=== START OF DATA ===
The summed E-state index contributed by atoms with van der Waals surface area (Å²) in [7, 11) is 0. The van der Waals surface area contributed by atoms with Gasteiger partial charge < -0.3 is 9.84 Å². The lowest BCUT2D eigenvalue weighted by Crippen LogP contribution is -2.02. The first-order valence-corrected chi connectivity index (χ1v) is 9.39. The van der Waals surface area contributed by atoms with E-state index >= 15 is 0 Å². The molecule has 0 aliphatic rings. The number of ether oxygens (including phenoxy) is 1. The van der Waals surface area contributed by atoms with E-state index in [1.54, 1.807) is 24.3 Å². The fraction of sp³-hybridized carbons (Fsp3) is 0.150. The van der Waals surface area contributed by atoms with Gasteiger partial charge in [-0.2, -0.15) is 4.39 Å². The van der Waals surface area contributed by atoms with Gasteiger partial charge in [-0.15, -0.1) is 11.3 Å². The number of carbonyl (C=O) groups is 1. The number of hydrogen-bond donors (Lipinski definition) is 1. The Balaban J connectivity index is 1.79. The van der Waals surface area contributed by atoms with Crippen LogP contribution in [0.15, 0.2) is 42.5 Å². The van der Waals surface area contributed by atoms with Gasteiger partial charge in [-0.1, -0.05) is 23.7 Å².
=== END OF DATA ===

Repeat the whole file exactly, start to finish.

The summed E-state index contributed by atoms with van der Waals surface area (Å²) in [7, 11) is 0. The van der Waals surface area contributed by atoms with Gasteiger partial charge < -0.3 is 9.84 Å². The lowest BCUT2D eigenvalue weighted by Crippen LogP contribution is -2.02. The first-order valence-corrected chi connectivity index (χ1v) is 9.39. The van der Waals surface area contributed by atoms with E-state index >= 15 is 0 Å². The molecule has 0 aliphatic rings. The number of ether oxygens (including phenoxy) is 1. The van der Waals surface area contributed by atoms with E-state index in [1.54, 1.807) is 24.3 Å². The fraction of sp³-hybridized carbons (Fsp3) is 0.150. The van der Waals surface area contributed by atoms with Gasteiger partial charge in [-0.2, -0.15) is 4.39 Å². The van der Waals surface area contributed by atoms with Gasteiger partial charge in [-0.15, -0.1) is 11.3 Å². The number of carbonyl (C=O) groups is 1. The number of hydrogen-bond donors (Lipinski definition) is 1. The Balaban J connectivity index is 1.79. The van der Waals surface area contributed by atoms with Crippen LogP contribution in [0.15, 0.2) is 42.5 Å². The van der Waals surface area contributed by atoms with Gasteiger partial charge in [-0.1, -0.05) is 23.7 Å².